The phrase weapons charges encompass many criminal violations, including assault with a deadly weapon, possession of a weapon by a previous offender (POWPO), charges involving concealed weapons, and even some drug crimes where a weapon may have been involved or even merely present.

If a gun or other weapon was involved in the case, the consequences of the crime are increased dramatically. One example is Colorado’s Special Offender law, which provides that when a drug offense is committed and a deadly weapon also is present on the defendant’s person or within his immediate reach during the commission of said drug offense, or when the defendant or his confederate possess a firearm either to which they had access to that firearm in a manner posing a risk to others or simply is present in a vehicle during the commission of a drug offense, then special offender charges can be brought against said defendant. Special offender charges constitute a class 2 felony, and thus are a very serious matter.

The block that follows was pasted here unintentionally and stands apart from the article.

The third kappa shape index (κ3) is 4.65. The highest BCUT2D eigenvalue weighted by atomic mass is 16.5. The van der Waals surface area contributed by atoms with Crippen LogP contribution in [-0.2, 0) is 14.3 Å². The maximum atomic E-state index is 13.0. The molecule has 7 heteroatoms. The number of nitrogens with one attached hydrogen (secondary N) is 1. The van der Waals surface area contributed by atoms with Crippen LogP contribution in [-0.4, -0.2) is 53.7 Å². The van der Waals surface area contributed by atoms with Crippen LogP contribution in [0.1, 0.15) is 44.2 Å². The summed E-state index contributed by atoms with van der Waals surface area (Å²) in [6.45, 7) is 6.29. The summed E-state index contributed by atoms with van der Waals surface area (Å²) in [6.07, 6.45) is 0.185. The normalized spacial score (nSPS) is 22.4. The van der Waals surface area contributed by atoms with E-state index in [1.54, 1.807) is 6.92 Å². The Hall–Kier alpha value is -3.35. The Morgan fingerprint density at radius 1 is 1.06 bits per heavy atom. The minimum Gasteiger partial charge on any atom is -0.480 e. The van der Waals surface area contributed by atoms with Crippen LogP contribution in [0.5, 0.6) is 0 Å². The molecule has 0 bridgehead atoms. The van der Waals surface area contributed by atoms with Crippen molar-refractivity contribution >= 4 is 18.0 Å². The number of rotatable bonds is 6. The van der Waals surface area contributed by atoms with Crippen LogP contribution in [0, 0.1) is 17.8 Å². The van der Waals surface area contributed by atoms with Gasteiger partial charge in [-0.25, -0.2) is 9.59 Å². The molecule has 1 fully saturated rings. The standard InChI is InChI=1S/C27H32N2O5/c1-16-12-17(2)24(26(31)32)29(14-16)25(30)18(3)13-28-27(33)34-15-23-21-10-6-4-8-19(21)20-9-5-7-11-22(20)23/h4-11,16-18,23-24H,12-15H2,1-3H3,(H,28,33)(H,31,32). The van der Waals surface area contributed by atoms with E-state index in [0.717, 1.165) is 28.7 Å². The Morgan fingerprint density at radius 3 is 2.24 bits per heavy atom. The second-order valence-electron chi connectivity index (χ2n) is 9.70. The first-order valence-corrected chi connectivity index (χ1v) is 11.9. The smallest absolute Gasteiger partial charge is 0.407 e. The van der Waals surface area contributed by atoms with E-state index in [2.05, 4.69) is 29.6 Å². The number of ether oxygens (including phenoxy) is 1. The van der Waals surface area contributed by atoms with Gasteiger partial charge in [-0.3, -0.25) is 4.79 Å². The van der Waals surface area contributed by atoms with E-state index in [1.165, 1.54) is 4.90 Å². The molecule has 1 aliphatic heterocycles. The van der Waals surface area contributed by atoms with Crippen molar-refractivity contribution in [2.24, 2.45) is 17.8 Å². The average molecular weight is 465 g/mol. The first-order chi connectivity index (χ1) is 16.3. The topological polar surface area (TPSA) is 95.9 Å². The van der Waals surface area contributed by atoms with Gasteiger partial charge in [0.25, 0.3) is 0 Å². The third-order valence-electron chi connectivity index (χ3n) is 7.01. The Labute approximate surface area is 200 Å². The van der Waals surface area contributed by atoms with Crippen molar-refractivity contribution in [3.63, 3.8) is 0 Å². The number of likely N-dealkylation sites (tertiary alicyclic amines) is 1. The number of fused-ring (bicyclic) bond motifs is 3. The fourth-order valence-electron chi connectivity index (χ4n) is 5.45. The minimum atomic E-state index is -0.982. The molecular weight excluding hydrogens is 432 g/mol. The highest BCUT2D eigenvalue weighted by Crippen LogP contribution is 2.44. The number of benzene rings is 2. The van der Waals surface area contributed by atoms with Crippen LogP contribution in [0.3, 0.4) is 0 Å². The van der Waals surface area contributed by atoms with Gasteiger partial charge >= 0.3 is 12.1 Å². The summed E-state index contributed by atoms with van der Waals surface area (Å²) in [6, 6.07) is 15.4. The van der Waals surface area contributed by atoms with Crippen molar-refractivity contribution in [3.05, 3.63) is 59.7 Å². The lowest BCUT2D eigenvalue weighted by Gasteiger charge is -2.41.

Even if a crime is not being committed, possession of a deadly weapon by a prior offender also is a very serious offense. A person commits the crime of POWPO when they knowingly use, possess, or carry upon his or her person a firearm, subsequent to their conviction for a felony, in any state, including Colorado. These charges are serious and can be brought alongside charges such as robbery or drug charges. One possible defense to a POWPO charge is possession of a firearm at the defendant’s home for purposes of self-defense.